Although very rare, shoulder dystocia can be a very traumatic emergency during labour. It involves one of your baby’s shoulders getting stuck behind your pelvic bone after the head has already been born.
There are three main reasons why this may happen during labour:
- Your pelvis is small
- Your baby is big
- Your baby is not in a good position for delivery
At the end of the second stage of a normal labour, the baby is born head first. The head will be facing your back. After the head is born, the baby’s head, shoulders and body then turn to allow the baby to move through your pelvis easier.
If the shoulder gets stuck, your delivery will be classed as an emergency and your baby needs to be born as quickly as possible to ensure she is able to breathe properly. Your baby is stuck inside you and her umbilical cord is squashed which means that she will not be getting enough oxygen from the blood supply. Your baby will also be unable to breathe properly as her lungs are still compressed. You will need to listen to your midwife and the medical team with you and follow all their instructions as they will know the best way to get your baby out safely. If you are having a home birth, your midwife team will still know and have experience of how to get your baby out safely.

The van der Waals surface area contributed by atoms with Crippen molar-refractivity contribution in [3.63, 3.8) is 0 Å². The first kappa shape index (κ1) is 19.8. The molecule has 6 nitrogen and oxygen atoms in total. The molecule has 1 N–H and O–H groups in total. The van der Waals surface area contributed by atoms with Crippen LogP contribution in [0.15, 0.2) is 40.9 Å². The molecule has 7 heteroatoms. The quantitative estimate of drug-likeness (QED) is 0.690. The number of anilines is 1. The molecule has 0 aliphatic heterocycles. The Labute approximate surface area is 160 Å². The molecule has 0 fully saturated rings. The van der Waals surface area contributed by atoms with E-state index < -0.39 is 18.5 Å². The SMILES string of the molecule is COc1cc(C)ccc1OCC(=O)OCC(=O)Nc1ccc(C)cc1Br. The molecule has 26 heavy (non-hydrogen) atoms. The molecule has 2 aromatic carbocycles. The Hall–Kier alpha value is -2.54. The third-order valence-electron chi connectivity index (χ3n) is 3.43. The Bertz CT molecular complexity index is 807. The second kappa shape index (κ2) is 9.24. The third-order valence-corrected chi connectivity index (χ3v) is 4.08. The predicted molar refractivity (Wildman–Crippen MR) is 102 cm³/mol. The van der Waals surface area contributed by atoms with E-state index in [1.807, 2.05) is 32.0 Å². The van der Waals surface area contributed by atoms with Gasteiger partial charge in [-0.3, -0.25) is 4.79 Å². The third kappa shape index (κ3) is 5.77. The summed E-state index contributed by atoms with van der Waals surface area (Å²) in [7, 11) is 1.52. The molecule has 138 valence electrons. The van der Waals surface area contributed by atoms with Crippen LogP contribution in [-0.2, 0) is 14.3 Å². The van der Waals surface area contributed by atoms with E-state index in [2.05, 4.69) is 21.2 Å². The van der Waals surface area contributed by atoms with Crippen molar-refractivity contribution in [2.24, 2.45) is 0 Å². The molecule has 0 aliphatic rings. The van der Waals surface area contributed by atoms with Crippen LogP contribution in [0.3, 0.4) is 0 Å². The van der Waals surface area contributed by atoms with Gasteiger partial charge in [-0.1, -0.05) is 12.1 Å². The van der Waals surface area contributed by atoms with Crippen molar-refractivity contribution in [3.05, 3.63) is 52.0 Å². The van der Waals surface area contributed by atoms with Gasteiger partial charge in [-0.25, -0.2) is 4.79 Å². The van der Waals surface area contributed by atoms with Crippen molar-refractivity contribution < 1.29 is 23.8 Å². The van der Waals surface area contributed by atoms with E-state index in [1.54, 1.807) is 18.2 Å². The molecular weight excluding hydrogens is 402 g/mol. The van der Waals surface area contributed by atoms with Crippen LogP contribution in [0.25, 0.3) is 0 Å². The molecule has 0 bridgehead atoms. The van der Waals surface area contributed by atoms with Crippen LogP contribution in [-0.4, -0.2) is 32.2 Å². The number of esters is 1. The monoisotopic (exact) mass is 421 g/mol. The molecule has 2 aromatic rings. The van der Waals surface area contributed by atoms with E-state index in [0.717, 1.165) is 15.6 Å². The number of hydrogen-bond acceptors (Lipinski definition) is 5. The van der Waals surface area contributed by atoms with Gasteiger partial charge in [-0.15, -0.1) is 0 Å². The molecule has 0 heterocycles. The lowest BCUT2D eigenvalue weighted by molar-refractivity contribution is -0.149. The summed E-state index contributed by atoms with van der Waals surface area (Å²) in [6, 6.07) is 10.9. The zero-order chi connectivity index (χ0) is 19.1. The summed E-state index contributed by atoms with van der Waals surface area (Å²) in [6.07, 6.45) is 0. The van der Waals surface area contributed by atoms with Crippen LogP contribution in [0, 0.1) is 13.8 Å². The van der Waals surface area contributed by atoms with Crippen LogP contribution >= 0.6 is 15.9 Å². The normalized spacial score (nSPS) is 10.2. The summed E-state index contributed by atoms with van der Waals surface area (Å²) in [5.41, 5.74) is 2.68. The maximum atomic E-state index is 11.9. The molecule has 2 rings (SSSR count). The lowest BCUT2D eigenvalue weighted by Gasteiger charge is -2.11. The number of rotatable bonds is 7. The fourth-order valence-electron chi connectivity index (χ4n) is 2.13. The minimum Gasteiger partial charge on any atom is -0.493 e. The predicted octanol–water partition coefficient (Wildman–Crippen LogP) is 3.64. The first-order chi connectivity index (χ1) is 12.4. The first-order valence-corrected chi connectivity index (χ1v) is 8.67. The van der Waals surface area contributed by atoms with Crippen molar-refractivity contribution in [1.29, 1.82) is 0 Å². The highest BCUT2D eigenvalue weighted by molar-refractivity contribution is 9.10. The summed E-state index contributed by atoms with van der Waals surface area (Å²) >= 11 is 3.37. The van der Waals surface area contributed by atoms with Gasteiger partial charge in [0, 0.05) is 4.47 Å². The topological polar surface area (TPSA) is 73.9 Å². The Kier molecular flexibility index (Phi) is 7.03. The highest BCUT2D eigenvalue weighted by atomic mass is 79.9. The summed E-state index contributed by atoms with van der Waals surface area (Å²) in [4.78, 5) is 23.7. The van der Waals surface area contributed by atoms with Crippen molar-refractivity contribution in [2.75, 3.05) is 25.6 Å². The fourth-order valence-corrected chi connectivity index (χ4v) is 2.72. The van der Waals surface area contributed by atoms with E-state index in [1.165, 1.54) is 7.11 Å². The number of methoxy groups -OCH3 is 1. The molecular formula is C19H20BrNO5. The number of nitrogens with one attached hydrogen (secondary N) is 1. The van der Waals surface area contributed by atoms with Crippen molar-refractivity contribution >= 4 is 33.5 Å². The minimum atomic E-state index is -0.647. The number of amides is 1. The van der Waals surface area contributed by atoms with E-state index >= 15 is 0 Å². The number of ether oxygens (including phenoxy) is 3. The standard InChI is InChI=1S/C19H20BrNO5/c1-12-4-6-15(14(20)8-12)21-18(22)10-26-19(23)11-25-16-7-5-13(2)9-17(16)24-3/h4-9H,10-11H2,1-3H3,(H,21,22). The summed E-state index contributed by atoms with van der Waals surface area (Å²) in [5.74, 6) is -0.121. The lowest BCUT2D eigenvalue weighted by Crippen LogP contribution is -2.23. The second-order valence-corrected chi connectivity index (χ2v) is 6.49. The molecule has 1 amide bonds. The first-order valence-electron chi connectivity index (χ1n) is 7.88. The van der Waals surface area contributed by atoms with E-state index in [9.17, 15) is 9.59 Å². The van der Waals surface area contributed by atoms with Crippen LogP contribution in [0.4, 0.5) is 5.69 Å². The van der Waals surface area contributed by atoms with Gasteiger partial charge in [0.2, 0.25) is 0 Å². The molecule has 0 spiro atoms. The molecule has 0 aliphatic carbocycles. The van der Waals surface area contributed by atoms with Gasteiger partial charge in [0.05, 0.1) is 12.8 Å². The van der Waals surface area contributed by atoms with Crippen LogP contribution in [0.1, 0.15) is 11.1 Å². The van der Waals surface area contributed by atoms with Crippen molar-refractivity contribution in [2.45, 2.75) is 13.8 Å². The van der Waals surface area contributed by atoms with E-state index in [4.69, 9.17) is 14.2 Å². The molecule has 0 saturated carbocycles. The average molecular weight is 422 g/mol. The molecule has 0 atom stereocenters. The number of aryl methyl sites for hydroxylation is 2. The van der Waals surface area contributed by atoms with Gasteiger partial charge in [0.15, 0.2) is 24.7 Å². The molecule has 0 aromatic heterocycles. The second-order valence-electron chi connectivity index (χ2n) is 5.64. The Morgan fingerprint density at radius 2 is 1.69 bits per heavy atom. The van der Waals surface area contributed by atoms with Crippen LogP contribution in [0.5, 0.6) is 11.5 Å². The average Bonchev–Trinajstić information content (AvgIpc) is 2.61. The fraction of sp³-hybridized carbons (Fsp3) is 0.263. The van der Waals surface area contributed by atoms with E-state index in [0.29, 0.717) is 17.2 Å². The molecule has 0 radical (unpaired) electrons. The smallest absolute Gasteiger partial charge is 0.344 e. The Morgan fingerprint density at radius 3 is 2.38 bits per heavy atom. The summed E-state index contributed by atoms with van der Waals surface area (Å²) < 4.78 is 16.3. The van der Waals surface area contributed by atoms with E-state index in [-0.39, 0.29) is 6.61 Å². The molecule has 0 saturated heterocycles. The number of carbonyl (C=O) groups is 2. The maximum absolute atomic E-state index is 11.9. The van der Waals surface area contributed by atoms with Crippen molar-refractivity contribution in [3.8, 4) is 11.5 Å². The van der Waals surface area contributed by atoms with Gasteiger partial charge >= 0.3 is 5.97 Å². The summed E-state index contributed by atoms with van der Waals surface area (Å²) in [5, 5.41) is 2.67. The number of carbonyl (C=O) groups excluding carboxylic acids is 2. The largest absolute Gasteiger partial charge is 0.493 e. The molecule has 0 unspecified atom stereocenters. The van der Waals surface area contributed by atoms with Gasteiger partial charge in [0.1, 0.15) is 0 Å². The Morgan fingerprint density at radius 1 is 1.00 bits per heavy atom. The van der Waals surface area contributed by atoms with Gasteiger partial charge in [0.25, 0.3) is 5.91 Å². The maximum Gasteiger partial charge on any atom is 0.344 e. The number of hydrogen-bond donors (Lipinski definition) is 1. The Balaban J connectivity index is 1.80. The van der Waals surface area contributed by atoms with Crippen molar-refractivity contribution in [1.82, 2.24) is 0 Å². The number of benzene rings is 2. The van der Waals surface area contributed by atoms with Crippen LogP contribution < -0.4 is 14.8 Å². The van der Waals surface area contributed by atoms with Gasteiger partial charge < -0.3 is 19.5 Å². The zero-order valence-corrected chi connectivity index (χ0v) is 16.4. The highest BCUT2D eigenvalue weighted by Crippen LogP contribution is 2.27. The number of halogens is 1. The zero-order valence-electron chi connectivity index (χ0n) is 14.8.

Shoulder dystocia is very rare with only 2% of babies being affected. Unfortunately there is no way of preventing shoulder dystocia from affecting your baby as there is no way of predicting if or when it will happen. Shoulder dystocia can affect any baby and woman, however, you are at a higher risk of your baby suffering from shoulder dystocia if: